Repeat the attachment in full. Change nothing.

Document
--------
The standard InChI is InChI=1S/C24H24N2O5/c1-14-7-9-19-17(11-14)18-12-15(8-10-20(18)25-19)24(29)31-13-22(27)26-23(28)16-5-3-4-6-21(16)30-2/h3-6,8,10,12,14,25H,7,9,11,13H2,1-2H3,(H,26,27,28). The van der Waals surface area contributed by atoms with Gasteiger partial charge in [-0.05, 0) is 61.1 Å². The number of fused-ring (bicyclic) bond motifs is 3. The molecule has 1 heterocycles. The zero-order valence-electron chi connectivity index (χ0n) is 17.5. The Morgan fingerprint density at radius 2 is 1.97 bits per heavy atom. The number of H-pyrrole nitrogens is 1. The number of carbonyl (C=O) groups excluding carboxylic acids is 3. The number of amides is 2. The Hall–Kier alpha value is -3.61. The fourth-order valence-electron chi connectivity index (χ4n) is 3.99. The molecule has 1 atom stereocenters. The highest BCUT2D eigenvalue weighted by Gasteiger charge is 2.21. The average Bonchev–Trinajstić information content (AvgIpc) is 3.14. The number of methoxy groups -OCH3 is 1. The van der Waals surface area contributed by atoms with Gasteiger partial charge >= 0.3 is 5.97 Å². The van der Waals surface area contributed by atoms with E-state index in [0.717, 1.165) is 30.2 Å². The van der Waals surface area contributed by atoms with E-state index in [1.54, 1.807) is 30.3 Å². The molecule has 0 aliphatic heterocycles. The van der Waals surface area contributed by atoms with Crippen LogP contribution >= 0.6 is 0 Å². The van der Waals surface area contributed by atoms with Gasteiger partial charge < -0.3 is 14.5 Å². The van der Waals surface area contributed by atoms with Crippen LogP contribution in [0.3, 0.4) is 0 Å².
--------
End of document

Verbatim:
The standard InChI is InChI=1S/C24H24N2O5/c1-14-7-9-19-17(11-14)18-12-15(8-10-20(18)25-19)24(29)31-13-22(27)26-23(28)16-5-3-4-6-21(16)30-2/h3-6,8,10,12,14,25H,7,9,11,13H2,1-2H3,(H,26,27,28). The van der Waals surface area contributed by atoms with Gasteiger partial charge in [-0.05, 0) is 61.1 Å². The number of fused-ring (bicyclic) bond motifs is 3. The molecule has 1 heterocycles. The zero-order valence-electron chi connectivity index (χ0n) is 17.5. The Morgan fingerprint density at radius 2 is 1.97 bits per heavy atom. The number of H-pyrrole nitrogens is 1. The number of carbonyl (C=O) groups excluding carboxylic acids is 3. The number of amides is 2. The Hall–Kier alpha value is -3.61. The fourth-order valence-electron chi connectivity index (χ4n) is 3.99. The molecule has 1 atom stereocenters. The highest BCUT2D eigenvalue weighted by Gasteiger charge is 2.21. The average Bonchev–Trinajstić information content (AvgIpc) is 3.14. The number of methoxy groups -OCH3 is 1. The van der Waals surface area contributed by atoms with Gasteiger partial charge >= 0.3 is 5.97 Å². The van der Waals surface area contributed by atoms with E-state index in [0.717, 1.165) is 30.2 Å². The van der Waals surface area contributed by atoms with E-state index in [1.54, 1.807) is 30.3 Å². The molecule has 0 aliphatic heterocycles. The van der Waals surface area contributed by atoms with Crippen LogP contribution >= 0.6 is 0 Å². The van der Waals surface area contributed by atoms with Gasteiger partial charge < -0.3 is 14.5 Å². The van der Waals surface area contributed by atoms with Crippen LogP contribution in [0.3, 0.4) is 0 Å².